Another network is Redeflor, with 794 permanent plots around the Amazon [44]. The spatial locations of the plots are not available. The Brazilian Agricultural Research Corporation (Embrapa), universities, and some forest companies are part of the Redeflor forest inventory. Many of the Redeflor plots are included in the SL forest inventory.

INPA holds the international PPBio program. This program gathers many universities and institutes with the objective of decentralizing biodiversity studies and disseminating the results of biodiversity data. PPBio has approximately 460 1-ha plots in the Brazilian Amazon biome [45, 46].

The Brazilian Forest Service is in charge of the National Forest Inventory (NFI), for which extensive and systematic sampling is performed over a 5 × 5 km grid. As of February 2019, 2280 (1202 in intact forest areas) out of 5828 planned sample plots had already been recorded in the Brazilian Amazon biome. Each plot is 0.2 ha. However, it is not clear how the NFI data will be published and distributed for the Amazon biome, although for the rest of the Brazilian biomes, AGB data are available online (Fig. 2c) [47]. The small size of the NFI plots brings abundant controversy regarding the best plot size for carbon assessments [48,49,50]. In addition to the NFI, the Brazilian Forest Service also has 192 permanent plots in forest areas under concession (Fig. 2c) [26].

Remote sensing data

The main remote sensing products of the vegetation index at the global level are Vegetation Tree Cover [11], GlobCover 2009 [51] and GLC 2000 [52]. These products are mainly based on optical datasets, such as those for Landsat and MODIS. The combination of Landsat and MODIS, active sensors from satellite platforms, such as Geoscience Laser Altimeter System (GLAS)-LiDAR, and forest inventory plots are used to generate AGB maps at a pantropical scale [18, 33], as shown in Table 2. Remote sensing technologies allow the estimation of forest biomass even over extensive and inaccessible areas. Airborne LiDAR and radar allow forest structure estimates in 3 dimensions [20], which is highly recommended for AGB inventories [19, 53].

Table 2 Main characteristics of the Amazon forest AGB density maps

Two projects are currently working with airborne LiDAR. The SL project has been running ALS surveys in different biomes (available at: [27, 54]. The total area surveyed over the Amazon biome reached 44,764 ha in 2017 and is still increasing (Fig. 3a). The EBA (Improving Biomass Estimation Methods for the Amazon) project has 720 transects (and 130 transects overflown) with a total of 575,094 ha surveyed. Some of the transects have airborne hyperspectral data. EBA does not have AGB plots and is going to use plots from partners for calibration and validation [37]. SL and EBA are now focused on assessing the AGB of forest areas under different conditions (degraded, secondary, primary, etc.).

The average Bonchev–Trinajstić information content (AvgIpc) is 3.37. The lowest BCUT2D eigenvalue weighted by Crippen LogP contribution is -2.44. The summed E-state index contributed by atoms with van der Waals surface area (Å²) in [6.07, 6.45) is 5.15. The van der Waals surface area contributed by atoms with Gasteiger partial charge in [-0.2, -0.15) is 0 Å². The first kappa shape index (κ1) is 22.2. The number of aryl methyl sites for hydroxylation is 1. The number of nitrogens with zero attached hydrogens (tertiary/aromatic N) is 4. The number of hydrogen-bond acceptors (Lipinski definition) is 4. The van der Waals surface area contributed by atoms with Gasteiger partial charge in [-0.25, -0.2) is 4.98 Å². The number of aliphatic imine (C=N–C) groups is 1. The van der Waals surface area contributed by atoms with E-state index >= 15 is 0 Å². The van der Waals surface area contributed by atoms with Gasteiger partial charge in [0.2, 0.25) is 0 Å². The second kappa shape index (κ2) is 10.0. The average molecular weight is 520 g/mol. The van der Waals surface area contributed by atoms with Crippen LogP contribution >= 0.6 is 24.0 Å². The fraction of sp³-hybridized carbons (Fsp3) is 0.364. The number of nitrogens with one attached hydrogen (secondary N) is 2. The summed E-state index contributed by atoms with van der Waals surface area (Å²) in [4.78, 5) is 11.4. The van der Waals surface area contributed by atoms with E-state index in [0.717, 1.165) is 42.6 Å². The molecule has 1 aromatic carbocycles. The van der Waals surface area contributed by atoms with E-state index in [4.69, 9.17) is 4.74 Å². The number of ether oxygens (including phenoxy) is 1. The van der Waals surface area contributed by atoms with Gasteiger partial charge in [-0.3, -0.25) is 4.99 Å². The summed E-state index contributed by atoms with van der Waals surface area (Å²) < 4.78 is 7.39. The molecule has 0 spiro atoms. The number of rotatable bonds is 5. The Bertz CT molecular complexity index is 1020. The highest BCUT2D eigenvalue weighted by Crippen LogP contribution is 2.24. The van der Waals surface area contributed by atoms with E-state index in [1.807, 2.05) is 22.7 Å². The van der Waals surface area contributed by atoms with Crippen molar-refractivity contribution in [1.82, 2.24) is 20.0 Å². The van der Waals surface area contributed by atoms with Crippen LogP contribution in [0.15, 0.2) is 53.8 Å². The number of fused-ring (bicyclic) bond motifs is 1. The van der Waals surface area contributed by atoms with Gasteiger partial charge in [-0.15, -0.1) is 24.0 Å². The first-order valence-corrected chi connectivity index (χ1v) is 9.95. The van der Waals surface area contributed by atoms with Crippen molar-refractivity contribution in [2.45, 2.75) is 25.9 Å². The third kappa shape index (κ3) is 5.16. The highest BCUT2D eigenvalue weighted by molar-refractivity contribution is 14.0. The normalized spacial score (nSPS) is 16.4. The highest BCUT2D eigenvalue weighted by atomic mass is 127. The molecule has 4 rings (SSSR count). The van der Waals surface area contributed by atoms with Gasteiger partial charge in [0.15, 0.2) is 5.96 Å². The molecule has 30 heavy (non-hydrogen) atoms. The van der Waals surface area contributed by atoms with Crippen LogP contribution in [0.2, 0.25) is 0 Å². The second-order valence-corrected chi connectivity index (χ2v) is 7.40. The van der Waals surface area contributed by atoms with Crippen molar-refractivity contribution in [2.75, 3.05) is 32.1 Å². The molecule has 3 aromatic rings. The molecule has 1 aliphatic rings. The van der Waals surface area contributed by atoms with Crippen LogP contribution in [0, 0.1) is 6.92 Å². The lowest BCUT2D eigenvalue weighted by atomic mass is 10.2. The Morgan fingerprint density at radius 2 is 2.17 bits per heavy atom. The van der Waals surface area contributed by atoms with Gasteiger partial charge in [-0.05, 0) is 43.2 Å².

Fig. 3
figure 3

Distribution of the airborne LiDAR data in the Brazilian Amazon. a Sustainable landscapes [54]; b Amazon Biomass Estimation subproject 7 [37]

Forest AGB maps

The AGB maps for the Brazilian Amazon show differences in both AGB quantity and distribution (Table 2). For example, the National Communications AGB maps differ among themselves (Fig. 4a, g). Part of the difference is due to the spatialization technique. The Second Brazilian National Communication map presented the AGB estimates as a result of the aggregation of the AGB values per vegetation class and extrapolated considering RadamBrasil volume sheets. This approach leads to a gross quadrant-like AGB distribution [23, 55]. For the third National Communication map, a combination of extrapolation methods, equations and expansion factors were used, returning completely different AGB estimates [6]. Nogueira et al. [32, 34] produced an AGB map employing RadamBrasil field data and a stratification approach aggregating AGB by vegetation map classes (Fig. 4c, Table 2).

Fig. 4
figure 4

Spatial distribution of AGB maps in the Brazilian Amazon. The distributions of AGB were normalized for the same biomass ranges. All units are in megagrams per hectare

At the pantropical scale, the map of Saatchi et al. [18] used a combination of global forest height, remote sensing, and field data (Fig. 4b, Table 2). It was employed as the basis for determining carbon emissions from the deforestation map of Harris et al. [56]. Another map constructed at the pantropical scale is the carbon density map of Baccini et al. [33] (Table 2 and Fig. 4c), which was based on multispectral surface reflectance data and established field plots colocated with satellite LiDAR footprints. Mitchard et al. [22] (Fig. 4d) produced an AGB map from a kriging extrapolation of RAINFOR forest inventory plots. Avitabile et al. [35] (Fig. 4f) combined 2 maps [18, 33] using a data fusion approach that included field data from RAINFOR and the SL project to produce a new AGB map (see Table 1).

Environmental factors

Environmental factors, such as climate, soil and topography, have been used for a wide range of AGB estimates in the Brazilian Amazon [31, 57, 58]. Our compilation of the environmental factors showed 13 layers available at the Amazon scale (Table 3).

Table 3 Environmental factor maps in the Brazilian Amazon

The representation of AGB is strongly associated with precipitation (both its amount and seasonality), which ranges from 80 to 300 mm/month. Additionally, the gradient in nutrient availability (mainly phosphorus) throughout the Amazon is also associated with AGB [59]. Vegetation physiognomy maps [60] have been used as inputs for many biomass maps [6, 14, 15, 34, 61].

AGB stakeholders

The SNA results reveal the interrelationship between the different stakeholders working with AGB data. Stronger relationships are represented by the size of the box, and the more connections between the stakeholders, the larger the box size (Fig. 5); a detailed number of connections is provided in Additional file 1: Table S1.

Fig. 5
figure 5